30 March 1915 - WW1 Blog - Jersey Heritage

December’s naval bombardment of Britain’s east coast both shocked and served to remind Islanders how swiftly the war can reach out to strike formerly peaceful communities.


December’s naval bombardment of Britain’s east coast both shocked and served to remind Islanders how swiftly the war can reach out to strike formerly peaceful communities. Despite the supremacy of the Royal Navy and the presence of coastal artillery, the German High Seas Fleet demonstrated the damage it is capable of inflicting.

Adding to civilian concerns are the increasing number of air raids. Since the start of the year, German Zeppelins have dropped bombs on a number of English towns, resulting in death and destruction.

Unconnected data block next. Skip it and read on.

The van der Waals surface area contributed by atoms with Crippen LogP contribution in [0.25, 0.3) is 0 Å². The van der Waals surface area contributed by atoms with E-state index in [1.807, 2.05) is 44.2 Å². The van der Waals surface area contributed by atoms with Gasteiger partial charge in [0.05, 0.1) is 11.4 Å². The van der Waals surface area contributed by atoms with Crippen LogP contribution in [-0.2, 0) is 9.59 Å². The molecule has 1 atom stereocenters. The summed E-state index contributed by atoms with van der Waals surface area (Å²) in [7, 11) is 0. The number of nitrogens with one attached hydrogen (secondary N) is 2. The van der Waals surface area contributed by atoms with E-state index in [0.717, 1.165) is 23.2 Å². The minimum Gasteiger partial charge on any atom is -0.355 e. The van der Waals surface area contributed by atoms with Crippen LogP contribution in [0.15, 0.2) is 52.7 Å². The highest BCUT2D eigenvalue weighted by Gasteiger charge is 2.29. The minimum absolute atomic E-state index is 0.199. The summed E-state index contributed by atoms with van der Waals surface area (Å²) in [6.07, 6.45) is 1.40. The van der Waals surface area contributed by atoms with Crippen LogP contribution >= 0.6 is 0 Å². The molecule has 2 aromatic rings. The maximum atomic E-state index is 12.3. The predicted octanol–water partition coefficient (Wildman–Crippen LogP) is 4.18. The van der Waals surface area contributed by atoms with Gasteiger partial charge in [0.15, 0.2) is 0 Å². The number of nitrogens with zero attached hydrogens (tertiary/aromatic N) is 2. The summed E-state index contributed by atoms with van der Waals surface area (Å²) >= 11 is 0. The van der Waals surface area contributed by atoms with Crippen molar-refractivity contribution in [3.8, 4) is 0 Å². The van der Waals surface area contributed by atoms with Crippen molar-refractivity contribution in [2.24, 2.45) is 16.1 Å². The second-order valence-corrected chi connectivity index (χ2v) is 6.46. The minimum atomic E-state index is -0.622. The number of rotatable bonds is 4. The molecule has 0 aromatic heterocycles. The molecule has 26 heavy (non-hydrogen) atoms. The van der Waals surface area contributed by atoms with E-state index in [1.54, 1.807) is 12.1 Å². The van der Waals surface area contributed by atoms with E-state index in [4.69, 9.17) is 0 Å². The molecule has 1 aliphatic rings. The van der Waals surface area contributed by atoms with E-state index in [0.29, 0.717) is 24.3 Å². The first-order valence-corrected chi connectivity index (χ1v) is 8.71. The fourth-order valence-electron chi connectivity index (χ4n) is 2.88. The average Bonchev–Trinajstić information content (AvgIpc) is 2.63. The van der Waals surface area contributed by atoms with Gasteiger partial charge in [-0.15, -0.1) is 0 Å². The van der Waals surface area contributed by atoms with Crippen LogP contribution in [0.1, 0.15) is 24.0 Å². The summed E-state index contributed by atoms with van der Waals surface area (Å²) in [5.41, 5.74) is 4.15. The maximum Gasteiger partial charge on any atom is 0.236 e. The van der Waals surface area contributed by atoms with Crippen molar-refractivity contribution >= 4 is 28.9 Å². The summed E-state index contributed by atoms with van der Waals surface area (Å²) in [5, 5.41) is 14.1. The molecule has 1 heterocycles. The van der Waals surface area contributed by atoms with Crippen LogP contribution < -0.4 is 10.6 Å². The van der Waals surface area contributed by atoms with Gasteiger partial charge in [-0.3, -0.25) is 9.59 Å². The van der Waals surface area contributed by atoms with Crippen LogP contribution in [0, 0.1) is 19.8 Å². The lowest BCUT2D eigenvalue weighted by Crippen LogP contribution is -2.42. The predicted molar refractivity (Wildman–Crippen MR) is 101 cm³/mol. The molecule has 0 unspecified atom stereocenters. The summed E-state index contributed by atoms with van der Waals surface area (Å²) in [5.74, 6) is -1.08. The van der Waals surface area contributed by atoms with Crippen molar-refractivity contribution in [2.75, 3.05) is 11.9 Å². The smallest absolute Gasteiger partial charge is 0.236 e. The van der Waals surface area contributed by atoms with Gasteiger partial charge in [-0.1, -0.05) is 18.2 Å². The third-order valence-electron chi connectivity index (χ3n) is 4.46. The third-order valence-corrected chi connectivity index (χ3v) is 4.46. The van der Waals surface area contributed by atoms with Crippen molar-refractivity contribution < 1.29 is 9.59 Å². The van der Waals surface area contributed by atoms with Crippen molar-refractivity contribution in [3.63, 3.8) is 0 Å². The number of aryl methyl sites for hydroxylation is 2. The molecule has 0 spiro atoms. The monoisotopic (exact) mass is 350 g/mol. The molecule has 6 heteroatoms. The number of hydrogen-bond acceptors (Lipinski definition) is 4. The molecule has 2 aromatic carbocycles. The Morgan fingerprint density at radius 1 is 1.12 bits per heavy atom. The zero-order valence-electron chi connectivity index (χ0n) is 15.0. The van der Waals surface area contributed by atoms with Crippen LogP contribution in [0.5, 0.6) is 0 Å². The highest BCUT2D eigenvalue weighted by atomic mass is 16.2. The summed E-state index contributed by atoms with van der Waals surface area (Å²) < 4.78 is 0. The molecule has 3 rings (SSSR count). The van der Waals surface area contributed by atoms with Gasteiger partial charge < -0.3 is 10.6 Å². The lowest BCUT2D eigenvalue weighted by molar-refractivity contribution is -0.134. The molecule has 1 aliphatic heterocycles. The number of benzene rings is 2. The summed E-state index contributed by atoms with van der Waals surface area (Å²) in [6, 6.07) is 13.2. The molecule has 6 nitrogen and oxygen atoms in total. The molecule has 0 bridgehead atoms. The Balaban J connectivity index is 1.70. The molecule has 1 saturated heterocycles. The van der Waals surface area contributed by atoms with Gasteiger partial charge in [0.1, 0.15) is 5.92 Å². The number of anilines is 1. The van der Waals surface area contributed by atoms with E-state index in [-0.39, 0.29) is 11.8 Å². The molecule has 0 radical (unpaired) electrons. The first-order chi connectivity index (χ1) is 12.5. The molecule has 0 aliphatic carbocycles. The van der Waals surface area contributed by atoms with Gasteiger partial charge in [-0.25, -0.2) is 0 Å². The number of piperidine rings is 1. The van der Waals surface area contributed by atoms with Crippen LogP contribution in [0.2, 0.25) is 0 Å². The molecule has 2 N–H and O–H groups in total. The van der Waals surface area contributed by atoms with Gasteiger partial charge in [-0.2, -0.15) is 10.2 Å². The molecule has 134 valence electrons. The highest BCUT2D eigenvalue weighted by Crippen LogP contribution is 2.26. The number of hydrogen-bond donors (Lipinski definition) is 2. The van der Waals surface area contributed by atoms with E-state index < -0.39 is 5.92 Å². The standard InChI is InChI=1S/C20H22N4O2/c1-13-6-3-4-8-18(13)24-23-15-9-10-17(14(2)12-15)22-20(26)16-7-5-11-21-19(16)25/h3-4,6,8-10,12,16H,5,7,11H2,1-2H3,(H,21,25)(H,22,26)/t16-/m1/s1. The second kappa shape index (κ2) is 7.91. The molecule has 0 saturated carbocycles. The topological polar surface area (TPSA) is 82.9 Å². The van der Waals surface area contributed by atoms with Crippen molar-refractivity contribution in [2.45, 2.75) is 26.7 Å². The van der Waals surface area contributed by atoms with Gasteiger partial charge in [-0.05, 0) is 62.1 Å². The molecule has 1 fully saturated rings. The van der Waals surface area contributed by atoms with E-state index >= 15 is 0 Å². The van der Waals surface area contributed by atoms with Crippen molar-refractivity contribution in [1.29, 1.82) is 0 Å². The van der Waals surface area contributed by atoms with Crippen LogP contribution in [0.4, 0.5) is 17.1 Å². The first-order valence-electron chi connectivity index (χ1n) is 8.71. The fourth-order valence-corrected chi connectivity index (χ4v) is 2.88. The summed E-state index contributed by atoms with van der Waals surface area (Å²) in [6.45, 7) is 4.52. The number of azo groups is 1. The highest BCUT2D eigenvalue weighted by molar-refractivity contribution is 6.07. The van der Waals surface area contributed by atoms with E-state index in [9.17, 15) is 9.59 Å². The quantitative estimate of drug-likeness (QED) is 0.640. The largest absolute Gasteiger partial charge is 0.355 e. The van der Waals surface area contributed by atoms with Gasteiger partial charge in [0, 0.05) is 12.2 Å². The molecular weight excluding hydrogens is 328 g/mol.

While there is little expectation of an imminent attack on Jersey, local authorities have been considering precautions in recent weeks. There has been particular attention given to protecting St Helier’s General Hospital, especially given its nearness to the coast and harbour.

In response to concerns raised, the Home Office has advised that the Hague Convention of 1907 does protect hospitals, as far as possible, along with places of public worship, buildings dedicated to the arts and science, and historic monuments. The General Hospital should be clearly marked, although not with a red cross, which is reserved for military hospitals, but with the agreed black and white sign.